Date Diagnosed – 05/16/2007
It seems that every second or third person has a cancer story. A journey, a lot of people call it, and I suppose in a way it is. But my cynical side says “Really!!??” A journey for me would be a little more fun with a dash of adventure. However, to be truthful as with a journey I did discover much about: myself, my husband, my family and friends, acquaintances, the medical system, and my fellow journey mates. I learned that everyone suffers, and I was never alone in that. I learned that suffering takes all sorts of forms many invisible, mental, physical, emotional. The amount of visible suffering that I observed was sometimes staggering and very eye-opening.
This story began on January 9, 2014 and I was out walking during my coffee break. All seemed perfectly normal. Then I experienced this weird bright kaleidoscope vision out my left eye, and I thought “geez hope this goes away soon”. My husband left work and came to take me to the ER.
It is interesting that a few weeks earlier my vision changed. I had difficulty reading as I moved my eyes along a line and the last few letters of the word would be blurry. I made an appointment with my optometrist and he didn’t find anything out of the ordinary. At one point he asked me to follow the moving pencil. It all seemed fine, but I remember saying to him “So no brain tumor” haha.
In the ER the doctor on call did a quick assessment and sent us to the optometrist. He did some quick tests, including shining a light in my eyes that I could not see. I was blind. Doctors decided I needed to go to Terrace, 2 hours away, by ambulance on treacherous winter roads for a CT scan. Somewhere along the way my vision somewhat returned. But there were still lights and a headache was starting to tighten its grip around my brain. The CT revealed 4 brain tumors!! Needless to say my husband, Kelly and I were shocked. After several days I was medevaced (by plane) to VGH in Vancouver. Another CT and the neurosurgeons confirmed they were likely metastatic melanoma tumors, which probably traveled from a mole removed from my leg in 2007. We remained optimistic. Surely our wonderful medical system can fix this. Of course as time went by and we received bad news after bad news, the conclusion was to remove the remains of the one tumor and leave the others as the doctors thought that it would be too risky to remove them as they might burst and cause bleeding in the brain.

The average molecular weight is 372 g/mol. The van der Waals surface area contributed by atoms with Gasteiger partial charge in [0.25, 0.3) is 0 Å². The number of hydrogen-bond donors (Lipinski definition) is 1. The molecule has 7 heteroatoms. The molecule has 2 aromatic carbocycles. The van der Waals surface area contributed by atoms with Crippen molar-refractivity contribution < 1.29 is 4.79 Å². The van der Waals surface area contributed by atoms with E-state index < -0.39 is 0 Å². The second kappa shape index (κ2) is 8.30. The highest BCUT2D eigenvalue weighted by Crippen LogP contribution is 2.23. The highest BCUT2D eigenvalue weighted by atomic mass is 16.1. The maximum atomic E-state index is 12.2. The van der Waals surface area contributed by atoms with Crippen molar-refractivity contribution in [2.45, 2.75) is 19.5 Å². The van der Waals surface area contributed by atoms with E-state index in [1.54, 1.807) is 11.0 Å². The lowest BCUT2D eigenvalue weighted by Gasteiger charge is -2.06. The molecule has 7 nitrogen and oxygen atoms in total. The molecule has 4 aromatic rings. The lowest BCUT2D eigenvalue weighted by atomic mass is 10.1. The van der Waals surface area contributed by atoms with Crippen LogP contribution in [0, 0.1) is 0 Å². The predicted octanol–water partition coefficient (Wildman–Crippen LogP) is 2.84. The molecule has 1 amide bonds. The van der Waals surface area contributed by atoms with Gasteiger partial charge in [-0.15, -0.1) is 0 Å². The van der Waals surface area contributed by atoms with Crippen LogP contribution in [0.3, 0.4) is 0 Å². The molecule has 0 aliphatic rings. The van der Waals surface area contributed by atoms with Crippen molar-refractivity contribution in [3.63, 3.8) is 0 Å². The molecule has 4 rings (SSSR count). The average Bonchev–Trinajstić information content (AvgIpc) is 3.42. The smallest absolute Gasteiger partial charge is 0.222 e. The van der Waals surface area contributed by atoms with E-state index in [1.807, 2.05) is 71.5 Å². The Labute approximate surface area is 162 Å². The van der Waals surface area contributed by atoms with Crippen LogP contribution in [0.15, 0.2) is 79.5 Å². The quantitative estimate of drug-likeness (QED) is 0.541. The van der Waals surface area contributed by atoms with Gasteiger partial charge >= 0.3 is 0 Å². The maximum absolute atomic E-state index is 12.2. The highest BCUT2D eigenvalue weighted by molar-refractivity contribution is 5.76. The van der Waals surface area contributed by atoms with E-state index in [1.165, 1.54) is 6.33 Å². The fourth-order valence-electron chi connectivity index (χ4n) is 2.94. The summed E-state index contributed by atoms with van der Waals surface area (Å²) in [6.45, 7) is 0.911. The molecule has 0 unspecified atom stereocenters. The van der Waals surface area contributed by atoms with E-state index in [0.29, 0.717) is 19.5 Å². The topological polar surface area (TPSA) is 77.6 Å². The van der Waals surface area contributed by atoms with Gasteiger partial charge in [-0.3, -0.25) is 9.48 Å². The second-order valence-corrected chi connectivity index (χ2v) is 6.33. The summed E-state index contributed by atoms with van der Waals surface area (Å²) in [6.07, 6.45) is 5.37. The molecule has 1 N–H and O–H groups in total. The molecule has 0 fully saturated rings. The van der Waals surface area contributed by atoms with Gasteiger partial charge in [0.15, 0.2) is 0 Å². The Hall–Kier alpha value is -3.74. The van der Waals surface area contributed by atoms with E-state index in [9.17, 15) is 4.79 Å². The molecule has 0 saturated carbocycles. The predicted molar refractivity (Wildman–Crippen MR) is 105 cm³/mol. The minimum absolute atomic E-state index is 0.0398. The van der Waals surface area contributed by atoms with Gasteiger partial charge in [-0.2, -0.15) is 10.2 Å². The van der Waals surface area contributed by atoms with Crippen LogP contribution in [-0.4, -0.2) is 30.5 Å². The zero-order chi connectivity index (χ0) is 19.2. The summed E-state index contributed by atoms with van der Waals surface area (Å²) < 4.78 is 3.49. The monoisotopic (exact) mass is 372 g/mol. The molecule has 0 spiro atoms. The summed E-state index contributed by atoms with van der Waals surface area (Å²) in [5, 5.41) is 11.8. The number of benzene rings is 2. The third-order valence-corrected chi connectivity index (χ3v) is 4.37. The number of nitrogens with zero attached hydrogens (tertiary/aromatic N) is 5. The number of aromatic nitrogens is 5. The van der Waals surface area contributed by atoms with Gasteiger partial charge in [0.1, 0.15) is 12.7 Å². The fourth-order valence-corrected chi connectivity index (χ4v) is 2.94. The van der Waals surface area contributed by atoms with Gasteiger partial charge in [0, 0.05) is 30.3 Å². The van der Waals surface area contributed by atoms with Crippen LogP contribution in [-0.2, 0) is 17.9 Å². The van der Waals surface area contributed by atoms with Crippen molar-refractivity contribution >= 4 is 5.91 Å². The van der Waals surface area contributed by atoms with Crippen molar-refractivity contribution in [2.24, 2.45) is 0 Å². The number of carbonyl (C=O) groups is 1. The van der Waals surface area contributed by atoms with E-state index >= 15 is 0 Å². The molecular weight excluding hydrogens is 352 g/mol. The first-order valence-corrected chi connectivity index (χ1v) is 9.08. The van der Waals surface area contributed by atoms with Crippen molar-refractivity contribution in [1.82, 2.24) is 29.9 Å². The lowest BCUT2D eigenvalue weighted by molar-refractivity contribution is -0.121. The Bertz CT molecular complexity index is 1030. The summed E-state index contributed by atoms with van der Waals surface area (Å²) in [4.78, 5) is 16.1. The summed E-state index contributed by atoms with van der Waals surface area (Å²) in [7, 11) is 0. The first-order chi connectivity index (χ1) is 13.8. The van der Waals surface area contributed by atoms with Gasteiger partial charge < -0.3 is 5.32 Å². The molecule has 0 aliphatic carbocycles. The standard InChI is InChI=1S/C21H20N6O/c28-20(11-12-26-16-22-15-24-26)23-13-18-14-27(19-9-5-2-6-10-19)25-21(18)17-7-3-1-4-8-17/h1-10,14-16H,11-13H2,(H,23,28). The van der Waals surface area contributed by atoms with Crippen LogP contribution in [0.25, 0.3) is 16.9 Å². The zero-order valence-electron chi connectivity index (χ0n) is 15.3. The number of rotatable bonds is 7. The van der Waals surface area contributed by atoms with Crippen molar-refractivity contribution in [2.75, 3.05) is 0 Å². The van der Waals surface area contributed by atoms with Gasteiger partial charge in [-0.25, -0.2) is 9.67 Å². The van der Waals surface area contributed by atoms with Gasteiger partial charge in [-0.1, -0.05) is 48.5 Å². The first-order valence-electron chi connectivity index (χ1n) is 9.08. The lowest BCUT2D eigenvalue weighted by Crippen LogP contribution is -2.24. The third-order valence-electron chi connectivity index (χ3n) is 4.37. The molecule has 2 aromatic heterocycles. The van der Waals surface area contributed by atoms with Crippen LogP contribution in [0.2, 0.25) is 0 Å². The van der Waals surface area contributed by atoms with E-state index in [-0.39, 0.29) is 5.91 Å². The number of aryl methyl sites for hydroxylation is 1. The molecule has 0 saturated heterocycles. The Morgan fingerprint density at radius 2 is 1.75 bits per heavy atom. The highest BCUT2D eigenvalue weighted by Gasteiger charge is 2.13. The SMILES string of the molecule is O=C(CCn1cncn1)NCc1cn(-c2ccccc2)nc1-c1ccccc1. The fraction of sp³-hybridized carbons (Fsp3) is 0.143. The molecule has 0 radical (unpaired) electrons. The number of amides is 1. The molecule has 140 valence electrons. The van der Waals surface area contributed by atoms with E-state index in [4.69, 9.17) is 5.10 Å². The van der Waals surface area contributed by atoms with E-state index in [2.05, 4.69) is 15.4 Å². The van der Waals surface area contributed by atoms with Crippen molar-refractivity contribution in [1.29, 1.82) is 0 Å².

Remaining positive, the surgery was completed with really no complications, other than lights in my brain and headaches. A few days later I was discharged and an appointment was made with an oncologist (Dr. Savage). Dr Savage was pleasant, although not really sincere, she briefly explained the situation and left us with me having 3-5 months with the possibility of chemo therapy, if I qualified for it. That meant that the pathology of the tumor would have to show I was Braff gene positive, which would take 6 weeks. This whole scenario was like a nightmare, as most of you have probably experienced the same thing.
The positivity momentarily melted away. Then I heard a voice in my head, “YOU HAVE NO IDEA OF MY RESOURCES”, repeated severals time.
From that moment in time I felt guided to eventually find Doctor Frank Arguello. Kelly had done all the research and googling to find a well experienced Doctor in cancer research and treatment who lived in Maryland and had a clinic in Mexico. He was offering a treatment called “Ativistic Chemotherapy and Immunology”. There was no doubt, we had to go with him, it felt very right.
Today, August 2015, I have no brain tumors and I feel great.
I am so so thankful for Dr. Frank (as we like to call him). He is an amazing doctor and person. He has an incredible drive and passion to help people and find a cure for cancer. Who knows, he may have found it with me, time will tell.
I want to sign off with a huge thank you to my, friends, neighbors, work colleagues and my family. And there are no words to express my deep love and gratitude for my rock, my partner, Kelly.